As health care costs grow increasingly complex, providers are steadily more burdened with itemizing fees and directing collection to the appropriate party. From the solo practitioner to the 100-plus physician corporation, accurate and efficient billing is essential for timely compensation. Likewise, hospitals and emergency rooms that are operating on a 24/7 basis can not afford to cut corners when it comes to assessing and assigning the cost of each drug and service. While some establishments attend to these matters in-house, others outsource these tasks to medical billing services. Both options require competent and well-trained managers, possessing the skill sets necessary for medical billing careers.
A doctor’s office may field a professional staff capable of multi-tasking and great versatility. Given the nature of medical billing and coding, however, the presence of a dedicated medical billing manager is advisable. Insurance company policies and government regulations combine to make compliance a full-time job. New coding systems, such as the ICD-10-CM/PCS mandated by the US government for inpatient facilities by 2014, require many hours of training and practice. Furthermore, failure to comply with the new standards will result in severe fines and returned Medicare claims, for example. A medical office generalist will likely have neither the time nor the training for mastery of such a massive mandate. On the other hand, a medical billing manager is educated and experienced in adapting to new regimes when necessary.
Another factor in favor of utilizing medical billing managers is sheer volume. Estimates have physicians investing at least ½ hour per patient on paperwork related to billing. By necessity, this diversion cuts down on the number of patients seen or, at least, the amount of time spent with each patient. As a result, the quality of care may suffer. Similarly, a medical office manager is required not only to manage staff, but to oversee ordering and procurement, the patient schedule, operational accounting and the physicians’ correspondence. Accordingly, the efficiency of the practice is compromised when the office manager is inordinately consumed with medical billing issues. A staffer with a medical billing career provides needed relief to busy personnel.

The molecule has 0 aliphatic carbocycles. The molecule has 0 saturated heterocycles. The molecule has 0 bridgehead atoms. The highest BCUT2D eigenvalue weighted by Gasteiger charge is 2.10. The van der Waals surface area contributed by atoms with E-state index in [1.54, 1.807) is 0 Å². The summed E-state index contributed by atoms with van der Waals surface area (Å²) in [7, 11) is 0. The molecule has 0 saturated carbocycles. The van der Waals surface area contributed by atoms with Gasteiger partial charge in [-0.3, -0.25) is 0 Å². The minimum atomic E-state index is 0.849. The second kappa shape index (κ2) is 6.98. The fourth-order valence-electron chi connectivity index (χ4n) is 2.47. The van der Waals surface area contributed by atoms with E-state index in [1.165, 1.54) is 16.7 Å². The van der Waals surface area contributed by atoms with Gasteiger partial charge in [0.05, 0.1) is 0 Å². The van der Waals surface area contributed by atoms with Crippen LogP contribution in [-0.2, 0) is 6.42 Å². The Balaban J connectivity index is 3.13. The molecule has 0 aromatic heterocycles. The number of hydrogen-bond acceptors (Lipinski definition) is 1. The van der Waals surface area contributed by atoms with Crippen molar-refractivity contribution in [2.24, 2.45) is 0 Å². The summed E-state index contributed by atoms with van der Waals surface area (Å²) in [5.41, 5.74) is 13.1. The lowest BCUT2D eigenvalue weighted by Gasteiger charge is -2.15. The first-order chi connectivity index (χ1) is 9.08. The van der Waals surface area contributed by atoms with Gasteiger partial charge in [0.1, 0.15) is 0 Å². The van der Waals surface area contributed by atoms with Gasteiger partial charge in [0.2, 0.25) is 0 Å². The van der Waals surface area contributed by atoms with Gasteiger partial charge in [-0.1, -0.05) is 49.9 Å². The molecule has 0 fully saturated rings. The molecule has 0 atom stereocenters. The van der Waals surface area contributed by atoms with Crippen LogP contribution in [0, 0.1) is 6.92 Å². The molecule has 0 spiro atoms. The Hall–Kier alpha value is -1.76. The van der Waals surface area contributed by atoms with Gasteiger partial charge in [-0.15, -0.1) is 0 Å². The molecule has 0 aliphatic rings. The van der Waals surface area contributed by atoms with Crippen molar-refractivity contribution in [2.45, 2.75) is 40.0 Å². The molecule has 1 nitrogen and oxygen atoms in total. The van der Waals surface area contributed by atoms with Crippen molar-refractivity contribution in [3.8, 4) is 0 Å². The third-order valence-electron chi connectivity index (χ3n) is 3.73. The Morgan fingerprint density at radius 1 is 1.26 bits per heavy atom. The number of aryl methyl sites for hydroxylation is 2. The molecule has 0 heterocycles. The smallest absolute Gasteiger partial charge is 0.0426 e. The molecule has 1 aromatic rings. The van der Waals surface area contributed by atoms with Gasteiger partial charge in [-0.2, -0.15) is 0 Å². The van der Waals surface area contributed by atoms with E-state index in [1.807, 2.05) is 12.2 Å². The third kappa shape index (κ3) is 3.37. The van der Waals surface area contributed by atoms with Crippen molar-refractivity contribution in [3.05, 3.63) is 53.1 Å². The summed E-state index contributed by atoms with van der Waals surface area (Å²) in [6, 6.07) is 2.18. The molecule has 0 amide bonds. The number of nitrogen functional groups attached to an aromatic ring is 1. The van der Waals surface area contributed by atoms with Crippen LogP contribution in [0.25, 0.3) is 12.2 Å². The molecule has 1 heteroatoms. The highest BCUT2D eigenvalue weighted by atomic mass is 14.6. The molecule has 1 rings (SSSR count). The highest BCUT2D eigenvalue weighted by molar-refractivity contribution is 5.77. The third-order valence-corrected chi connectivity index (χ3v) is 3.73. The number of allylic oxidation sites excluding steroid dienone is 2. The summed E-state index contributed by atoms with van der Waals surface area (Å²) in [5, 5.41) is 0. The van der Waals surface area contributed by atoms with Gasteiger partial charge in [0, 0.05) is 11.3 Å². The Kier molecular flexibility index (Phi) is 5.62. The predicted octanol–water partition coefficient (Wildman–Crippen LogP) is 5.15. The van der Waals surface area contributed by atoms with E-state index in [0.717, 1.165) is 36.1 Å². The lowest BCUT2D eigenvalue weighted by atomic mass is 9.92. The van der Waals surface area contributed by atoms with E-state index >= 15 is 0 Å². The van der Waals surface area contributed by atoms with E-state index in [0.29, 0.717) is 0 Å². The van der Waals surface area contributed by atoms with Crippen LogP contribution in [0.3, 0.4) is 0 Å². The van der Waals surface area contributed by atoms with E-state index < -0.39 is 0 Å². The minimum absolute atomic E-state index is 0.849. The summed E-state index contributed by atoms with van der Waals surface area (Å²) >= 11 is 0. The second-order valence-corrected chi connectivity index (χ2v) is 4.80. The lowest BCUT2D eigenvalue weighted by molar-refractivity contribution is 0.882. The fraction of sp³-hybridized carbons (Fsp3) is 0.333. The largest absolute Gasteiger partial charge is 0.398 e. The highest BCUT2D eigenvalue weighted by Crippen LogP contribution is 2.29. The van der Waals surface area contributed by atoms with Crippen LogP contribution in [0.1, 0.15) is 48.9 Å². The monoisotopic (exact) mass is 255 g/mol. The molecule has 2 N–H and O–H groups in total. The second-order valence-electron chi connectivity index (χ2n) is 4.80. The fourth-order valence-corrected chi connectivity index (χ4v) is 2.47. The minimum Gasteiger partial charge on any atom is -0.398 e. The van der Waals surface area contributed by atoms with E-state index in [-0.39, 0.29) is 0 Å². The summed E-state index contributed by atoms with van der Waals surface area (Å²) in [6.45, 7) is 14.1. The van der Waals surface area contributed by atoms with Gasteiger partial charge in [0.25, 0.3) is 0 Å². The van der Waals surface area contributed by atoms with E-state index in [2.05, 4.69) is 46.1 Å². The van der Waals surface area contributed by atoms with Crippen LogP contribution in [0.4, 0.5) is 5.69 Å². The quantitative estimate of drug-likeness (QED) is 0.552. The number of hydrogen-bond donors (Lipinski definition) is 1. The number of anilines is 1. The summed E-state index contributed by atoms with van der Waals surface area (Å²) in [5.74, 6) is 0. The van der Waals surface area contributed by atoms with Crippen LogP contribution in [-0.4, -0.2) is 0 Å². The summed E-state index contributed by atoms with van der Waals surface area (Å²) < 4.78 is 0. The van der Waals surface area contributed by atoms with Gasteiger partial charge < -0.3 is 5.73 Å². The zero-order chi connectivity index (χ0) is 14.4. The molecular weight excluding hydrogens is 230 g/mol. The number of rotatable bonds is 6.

Billing and coding is a field with an extensive vocabulary almost impossible to learn without daily immersion. Not only do medical billing career specialists need to be familiar with the anatomical and clinical terminology used regularly in a doctor’s office, but they must also be comfortable with the language of insurers relative to reimbursements and eligibility. In other words, a medical billing manager must be versed in both diagnostic coding and procedural coding. For instance, a coder may know the corresponding numerical representation for gastrointestinal reflux. Yet if this condition is part of a larger disorder, the medical billing manager must know whether to use a “comprehensive code” to match that illness or an additional “modifier” to indicate extenuating circumstances. Medical billing career training drills students in the recognition and proper use of coding verbiage.
In fact, education can make the difference when it comes to seeking employment as a medical billing manager. While insurance company standards, legal requirements, medical realities, software and terminology may continuously evolve, the billing professional – with thorough training – can be counted on to stay abreast of the changes. Moreover, the instruction they receive enables them to employ critical thinking skills when decisions are not necessarily cut and dried. Formal instruction also gives the medical billing career prospect an advantage when attaining certification in most states. Accredited training programs are familiar with examination requirements and tailor their curricula with such tests in mind. As the medical billing profession becomes increasingly indispensible in the healthcare industry, obtaining professional credentials will likewise become all the more necessary for a successful medical billing career.